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Old 02-06-16, 10:12 PM
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Why are you using the grey (4.5 degree float) cleats? Is limiting the amount of float important to your knees?

I am not asking this to sound hostile. I need to artificially toe in my feet to get my knees to track properly. I ride the Delta Black (no-float) cleats or traditional toeclips and slotted cleats. Unlimited float cleats would have me on an operating table inside a year. (And the surgery would be done with a saw.) Shimano SPD cleats work with the setting at the hardest release and the cleat toed in to the max, barely.

If you are riding the grey cleats because your knees need that amount of float an no more, then it sounds to me like only Zeros set at a small angle of float even can work for you. I could ride the Zeros, but they would be an expensive upgrade that offers me no advantage that I know of over the old Deltas and offer me leass security from accidental uncleating than traditional toestraps and cleats in good condition.

Ben
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Old 02-07-16, 08:37 AM
  #11  
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I use the Zeros and they aren't very difficult to clip in or out of...just have to use the dry lube every few rides. If you never lube them at all then yeah they can be a bit stubborn to clip in and out...but once you throw some lube on the cleats it's a whole ton easier to clip in and out of. I got my pedals and cleats back towards the end of October and bought a bottle of the Speedplay lube (SP-LUBE on their website) which cost me $6 and I still have over half the bottle left. A few drops is all it takes on each cleat every few days and you're good to go. Personally I like that I can limit the float outward away from the bike to make it easier to clip out...with my bad knees if I couldn't do that it would hurt my knees having to do the extra outward twist to unclip. Plus, from what I understand the clipping in and out is basically the same between the zeros and ultra light actions according to the salesman at my LBS...only difference is that you can customize the float you need with the zeros and can't with the ultra light actions. Either way you're getting a great pedal and cleat combo...just know that with these things that there is some maintenance you have to perform every so often. Lubing the cleats every few rides and re-greasing the pedals every few thousand miles. Not a big deal for either thing but it's worth mentioning.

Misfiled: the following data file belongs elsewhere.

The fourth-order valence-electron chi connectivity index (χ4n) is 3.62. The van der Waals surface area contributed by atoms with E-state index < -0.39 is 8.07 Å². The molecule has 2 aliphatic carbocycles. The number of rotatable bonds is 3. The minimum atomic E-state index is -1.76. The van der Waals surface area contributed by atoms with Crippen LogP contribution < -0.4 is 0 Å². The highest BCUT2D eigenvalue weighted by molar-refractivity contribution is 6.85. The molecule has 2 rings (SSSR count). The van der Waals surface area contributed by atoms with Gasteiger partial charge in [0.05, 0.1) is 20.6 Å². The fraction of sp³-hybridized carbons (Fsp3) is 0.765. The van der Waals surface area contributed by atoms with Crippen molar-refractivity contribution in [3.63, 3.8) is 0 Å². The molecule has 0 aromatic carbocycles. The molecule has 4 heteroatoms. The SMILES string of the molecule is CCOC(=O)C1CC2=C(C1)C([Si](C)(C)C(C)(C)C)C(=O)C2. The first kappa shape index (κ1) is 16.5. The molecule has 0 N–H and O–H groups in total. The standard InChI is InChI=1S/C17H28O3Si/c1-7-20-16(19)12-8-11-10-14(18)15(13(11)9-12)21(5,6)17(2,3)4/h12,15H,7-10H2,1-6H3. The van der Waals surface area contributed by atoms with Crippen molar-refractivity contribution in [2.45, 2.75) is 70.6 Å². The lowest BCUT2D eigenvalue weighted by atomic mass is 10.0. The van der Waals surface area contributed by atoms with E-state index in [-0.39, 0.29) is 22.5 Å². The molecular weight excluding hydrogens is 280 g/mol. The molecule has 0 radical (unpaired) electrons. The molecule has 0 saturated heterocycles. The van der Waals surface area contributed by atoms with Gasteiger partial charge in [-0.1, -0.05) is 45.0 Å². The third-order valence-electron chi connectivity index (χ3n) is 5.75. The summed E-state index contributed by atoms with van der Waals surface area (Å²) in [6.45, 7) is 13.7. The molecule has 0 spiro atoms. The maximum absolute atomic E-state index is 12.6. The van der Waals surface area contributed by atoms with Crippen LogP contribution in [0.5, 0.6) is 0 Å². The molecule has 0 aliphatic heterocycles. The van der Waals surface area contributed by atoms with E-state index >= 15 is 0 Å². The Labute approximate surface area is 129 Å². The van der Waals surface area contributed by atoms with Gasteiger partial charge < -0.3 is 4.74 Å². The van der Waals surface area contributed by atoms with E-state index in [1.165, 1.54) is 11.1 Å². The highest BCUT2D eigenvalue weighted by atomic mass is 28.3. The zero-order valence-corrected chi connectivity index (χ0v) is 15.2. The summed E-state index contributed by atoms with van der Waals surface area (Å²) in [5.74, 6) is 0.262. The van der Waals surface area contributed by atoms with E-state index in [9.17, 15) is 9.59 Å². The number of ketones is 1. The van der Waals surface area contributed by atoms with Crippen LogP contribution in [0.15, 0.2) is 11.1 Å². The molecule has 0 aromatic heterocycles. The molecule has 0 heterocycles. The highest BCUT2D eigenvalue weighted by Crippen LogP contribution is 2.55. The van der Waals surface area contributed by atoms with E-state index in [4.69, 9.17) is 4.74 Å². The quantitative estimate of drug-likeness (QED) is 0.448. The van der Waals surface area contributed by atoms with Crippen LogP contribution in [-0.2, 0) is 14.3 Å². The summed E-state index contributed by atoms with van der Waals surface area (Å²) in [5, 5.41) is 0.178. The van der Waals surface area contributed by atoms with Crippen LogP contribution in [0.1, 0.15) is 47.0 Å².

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Old 02-07-16, 09:10 AM
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Originally Posted by largefarva View Post
I use the Zeros and they aren't very difficult to clip in or out of...just have to use the dry lube every few rides. If you never lube them at all then yeah they can be a bit stubborn to clip in and out...but once you throw some lube on the cleats it's a whole ton easier to clip in and out of. I got my pedals and cleats back towards the end of October and bought a bottle of the Speedplay lube (SP-LUBE on their website) which cost me $6 and I still have over half the bottle left. A few drops is all it takes on each cleat every few days and you're good to go. Personally I like that I can limit the float outward away from the bike to make it easier to clip out...with my bad knees if I couldn't do that it would hurt my knees having to do the extra outward twist to unclip. Plus, from what I understand the clipping in and out is basically the same between the zeros and ultra light actions according to the salesman at my LBS...only difference is that you can customize the float you need with the zeros and can't with the ultra light actions. Either way you're getting a great pedal and cleat combo...just know that with these things that there is some maintenance you have to perform every so often. Lubing the cleats every few rides and re-greasing the pedals every few thousand miles. Not a big deal for either thing but it's worth mentioning.